My current reading on MUNI (as I ride back and forth to and from the San Francisco library where I work) is Ransom, David Malouf's miraculously successful retelling of the Priam/Achilles episode from The Iliad. Simone Weil zeroed in on this same episode more than half a century ago in the best commentary on Homer that I have come across in a long reading life. Her essay is called The Iliad, or, The Poem of Force, and she talks mostly about the significance of Priam feeling driven to beg for the body of his son Hector from the semi-divine hero Achilles, Hector's killer. Weil saw Priam from the outside, as a human archetype responding to the grief that violence engenders in all places at all times. Malouf sets himself the task of seeing Priam from the inside by re-imagining a doomed king who may or may not have actually existed several thousand years ago.
The image above is an opening from the American edition of Malouf's short novel. The "Note on the Type" at the back of the book tells us that "the text of this book was set in Sabon, a typeface designed by Jan Tschichold (1902-1974), the well-known German typographer. Based loosely on the original designs by Claude Garamond (c. 1480-1561), Sabon is unique in that it was explicitly designed for hotmetal composition on both the Monotype and Linotype machines as well as for filmsetting. Designed in 1966 in Frankfurt, Sabon was named for the famous Lyons punch cutter Jacques Sabon, who is thought to have brought some of Garamond's matrices to Frankfurt."
Tschichold being a great favorite of mine from way back, this conjunction of a great story and a great typeface caused me to look up a bit more about Sabon. The page immediately below is from Christopher Burke's Active Literature : Jan Tschichold and the New Typography (London : Hyphen Press, 2007). It reproduces one of Tschichold's preliminary drawings from 1960 showing serifed, italic and sanserif versions of Sabon.
The 1965 drawing below – right on the verge of the actual production of Sabon – is reproduced from Ruari McLean's Jan Tschichold : Typographer (Boston : David R. Godine, 1975).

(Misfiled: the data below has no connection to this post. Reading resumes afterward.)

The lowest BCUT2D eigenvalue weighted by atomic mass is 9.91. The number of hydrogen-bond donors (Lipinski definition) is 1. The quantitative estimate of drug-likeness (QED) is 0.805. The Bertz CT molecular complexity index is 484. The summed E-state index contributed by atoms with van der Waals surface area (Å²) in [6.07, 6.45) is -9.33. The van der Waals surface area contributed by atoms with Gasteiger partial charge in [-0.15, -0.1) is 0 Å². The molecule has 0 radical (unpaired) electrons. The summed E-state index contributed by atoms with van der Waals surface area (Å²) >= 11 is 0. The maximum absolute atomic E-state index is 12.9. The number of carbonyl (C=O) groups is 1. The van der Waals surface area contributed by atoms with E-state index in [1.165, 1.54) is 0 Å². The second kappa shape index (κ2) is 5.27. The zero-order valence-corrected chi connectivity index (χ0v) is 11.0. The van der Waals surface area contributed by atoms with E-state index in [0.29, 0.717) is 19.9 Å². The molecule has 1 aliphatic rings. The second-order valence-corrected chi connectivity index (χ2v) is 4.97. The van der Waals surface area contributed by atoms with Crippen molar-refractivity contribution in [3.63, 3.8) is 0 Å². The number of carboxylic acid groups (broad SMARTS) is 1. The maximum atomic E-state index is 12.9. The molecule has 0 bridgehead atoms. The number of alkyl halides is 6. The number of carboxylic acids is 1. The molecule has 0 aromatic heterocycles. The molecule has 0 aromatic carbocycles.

Elongated center-justified five-line dedication (below, all caps) is from Jan Tschichold, Designer : The Penguin Years by Richard B. Doubleday (London : Lund Humphries, 2006). Sabon arrived too late to be part of the story told in this book. Tschichold left Penguin in 1949 more than ten years before he began to conceive Sabon. That fact, it seems to me, makes the gesture all the more graceful (on the part of the author and/or designer and/or publisher), setting the text in Tschichold's most beautiful typeface even though it postdates the Penguin years.
Finally, above, the cover of an essay collection published in 1991, also set in Sabon. The group of German printers who commissioned the typeface requested that it be "easy and pleasant to read and suitable for all printing purposes."
Monday, April 26, 2010
Sunday, April 25, 2010
Gardened all day Sunday in the East Bay. Shopped in sunshine at Berkeley Hort (above) for plants and supplies, the foremost find being the beautiful peony bush below.
Last year's lavender is suddenly thick with new growth, above. Below, the strong clear sunlight illuminates the moldy old garage.
These yellow things came back -- to everyone's surprise -- after dying back almost to nothing over the winter.
The calla lilies remain enfeebled, with small leaves and few flowers, in the aftermath of their unearthing and breaking up and replanting back in January. But even in their present sad state they strike sleek poses. And their ultimate recovery is not in doubt.
My daughter's roses are about to pop. They are beside themselves with eagerness.